apt-get install grub-common grub-pc
Here is what will happen:
  • You will be given the opportunity to add extra kernel options to the kernel line. If you don't know, you probably don't need them ; TAB to highlight "<OK>" and press ENTER.
  • Read the installation notes. TAB to "<OK>" to continue.
  • When presented with the device option, use the Up/Down keys to select the correct drive ( /dev/sdX ).
  • Make sure the installation drive [*] /dev/sdX has an asterisk next to it ( example: [*] /dev/sda ). 
  • If it doesn't, highlight it and press the SPACE bar to select it. Do not select a partition ( example: [ ] /dev/sda5 , etc). 
  • TAB to "<OK>" and press ENTER. When it has finishing the installation, you should have Grub 2 installed.
ix) Update the Grub Loader files
                     update-grub
x)- Exit the chroot environment
                       exit
If you have successfully exited chroot, the terminal prompt should return to the Ubuntu Live CD prompt ( ubuntu@ubuntu:~$ ).

8) Reboot your system and you will be presented a grub based boot-menu containing the choice of operating systems ( including Windows ) you want to boot.There it goes ....

Have a happy Ubuntu Experience...

Wednesday, June 13, 2012

Trouble-shooting oracle 11g installation on Ubuntu

In my one of the previous post ( http://meandmyubuntulinux.blogspot.com/2012/05/installing-oracle-11g-r2-express.html ) , I told you about steps for installation of Oracle 11g R2 express edition on Ubuntu. But I found out that many of you are facing problems in installing using the given steps. So, I came up with an idea of adding a trouble-shooter post which can enable you to have a hassle-free installation experience.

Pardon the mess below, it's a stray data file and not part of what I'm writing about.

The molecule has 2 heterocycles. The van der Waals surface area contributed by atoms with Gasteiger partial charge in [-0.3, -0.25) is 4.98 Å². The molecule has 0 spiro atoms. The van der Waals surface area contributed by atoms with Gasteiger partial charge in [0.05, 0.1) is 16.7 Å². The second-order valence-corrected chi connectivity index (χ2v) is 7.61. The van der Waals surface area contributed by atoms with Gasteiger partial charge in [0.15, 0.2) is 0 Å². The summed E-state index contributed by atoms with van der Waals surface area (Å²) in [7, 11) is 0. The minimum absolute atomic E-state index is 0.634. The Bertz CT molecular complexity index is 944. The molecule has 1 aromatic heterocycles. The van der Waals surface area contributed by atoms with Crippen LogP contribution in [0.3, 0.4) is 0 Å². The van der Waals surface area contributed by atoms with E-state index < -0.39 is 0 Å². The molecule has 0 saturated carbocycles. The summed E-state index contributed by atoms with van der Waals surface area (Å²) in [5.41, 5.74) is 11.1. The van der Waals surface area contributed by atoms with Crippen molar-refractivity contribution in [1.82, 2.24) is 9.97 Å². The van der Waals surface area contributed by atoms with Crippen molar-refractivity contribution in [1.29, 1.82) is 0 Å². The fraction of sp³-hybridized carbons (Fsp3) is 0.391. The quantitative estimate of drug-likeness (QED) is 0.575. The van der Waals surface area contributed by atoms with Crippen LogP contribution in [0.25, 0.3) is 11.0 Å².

Most of the time, if you followed the steps in previous post then you should be able to reach at least up to the configuration part ( Step # 6(ii) ). If you face any problem before this step then you must perform re-installation. For this do the following :
1) Enter the following command on terminal window :
sudo -s
/etc/init.d/oracle-xe stop
ps -ef | grep oracle | grep -v grep | awk '{print $2}' | xargs kill
dpkg --purge oracle-xe
rm -r /u01
rm /etc/default/oracle-xe
update-rc.d -f oracle-xe remove

2) Follow the steps given in the previous post to install the Oracle 11g XE again.

Now, once you have reached the configuration part. Do the following to avoid getting MEMORY TARGET error ( ORA-00845: MEMORY_TARGET not supported on this system ) :
sudo rm -rf /dev/shm
sudo mkdir /dev/shm
sudo mount -t tmpfs shmfs -o size=2048m /dev/shm

(here size will be the size of your RAM in MBs ).

The reason of doing all this is that on a Ubuntu system  /dev/shm is just a link to /run/shm but Oracle requires to have a seperate /dev/shm mount point.

3) Next you can proceed with the configuration and other consequent steps.

To make the change permanent do the following :

a) create a file named S01shm_load in /etc/rc2.d :

sudo vim /etc/rc2.d/S01shm_load

Now copy and paste following lines into the file :

#!/bin/sh
case "$1" in
start) mkdir /var/lock/subsys 2>/dev/null
       touch /var/lock/subsys/listener
       rm /dev/shm 2>/dev/null
       mkdir /dev/shm 2>/dev/null
       mount -t tmpfs shmfs -o size=2048m /dev/shm ;;
*) echo error
   exit 1 ;;
esac

b) Save the file and provide execute permissions :

         sudo chmod 755 /etc/rc2.d/S01shm_load

This will ensure that every-time you start your system, you get a working Oracle environment.

If you face any other problem while installing Oracle 11g R2 XE on Ubuntu, please feel free to ask as comments.

Reference:
1) Ubuntu man-page